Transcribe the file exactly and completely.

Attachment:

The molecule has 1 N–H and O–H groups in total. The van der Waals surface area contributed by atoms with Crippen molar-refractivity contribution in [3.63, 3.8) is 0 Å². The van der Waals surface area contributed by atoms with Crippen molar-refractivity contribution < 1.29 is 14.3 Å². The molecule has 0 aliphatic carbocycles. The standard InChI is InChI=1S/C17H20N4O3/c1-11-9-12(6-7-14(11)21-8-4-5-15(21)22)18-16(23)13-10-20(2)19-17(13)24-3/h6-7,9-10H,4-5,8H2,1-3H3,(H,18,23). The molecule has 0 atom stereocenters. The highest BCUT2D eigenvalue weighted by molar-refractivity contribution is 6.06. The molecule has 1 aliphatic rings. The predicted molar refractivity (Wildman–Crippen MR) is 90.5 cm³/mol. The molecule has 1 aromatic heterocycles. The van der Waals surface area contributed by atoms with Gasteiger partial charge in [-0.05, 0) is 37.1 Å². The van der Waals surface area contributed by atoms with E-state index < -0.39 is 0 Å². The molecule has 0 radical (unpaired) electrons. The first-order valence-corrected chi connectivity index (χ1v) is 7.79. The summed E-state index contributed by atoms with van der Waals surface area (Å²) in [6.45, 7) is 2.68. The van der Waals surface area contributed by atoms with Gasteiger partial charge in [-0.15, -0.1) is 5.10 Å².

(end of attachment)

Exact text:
The molecule has 1 N–H and O–H groups in total. The van der Waals surface area contributed by atoms with Crippen molar-refractivity contribution in [3.63, 3.8) is 0 Å². The van der Waals surface area contributed by atoms with Crippen molar-refractivity contribution < 1.29 is 14.3 Å². The molecule has 0 aliphatic carbocycles. The standard InChI is InChI=1S/C17H20N4O3/c1-11-9-12(6-7-14(11)21-8-4-5-15(21)22)18-16(23)13-10-20(2)19-17(13)24-3/h6-7,9-10H,4-5,8H2,1-3H3,(H,18,23). The molecule has 0 atom stereocenters. The highest BCUT2D eigenvalue weighted by molar-refractivity contribution is 6.06. The molecule has 1 aliphatic rings. The predicted molar refractivity (Wildman–Crippen MR) is 90.5 cm³/mol. The molecule has 1 aromatic heterocycles. The van der Waals surface area contributed by atoms with Gasteiger partial charge in [-0.05, 0) is 37.1 Å². The van der Waals surface area contributed by atoms with E-state index < -0.39 is 0 Å². The molecule has 0 radical (unpaired) electrons. The first-order valence-corrected chi connectivity index (χ1v) is 7.79. The summed E-state index contributed by atoms with van der Waals surface area (Å²) in [6.45, 7) is 2.68. The van der Waals surface area contributed by atoms with Gasteiger partial charge in [-0.15, -0.1) is 5.10 Å².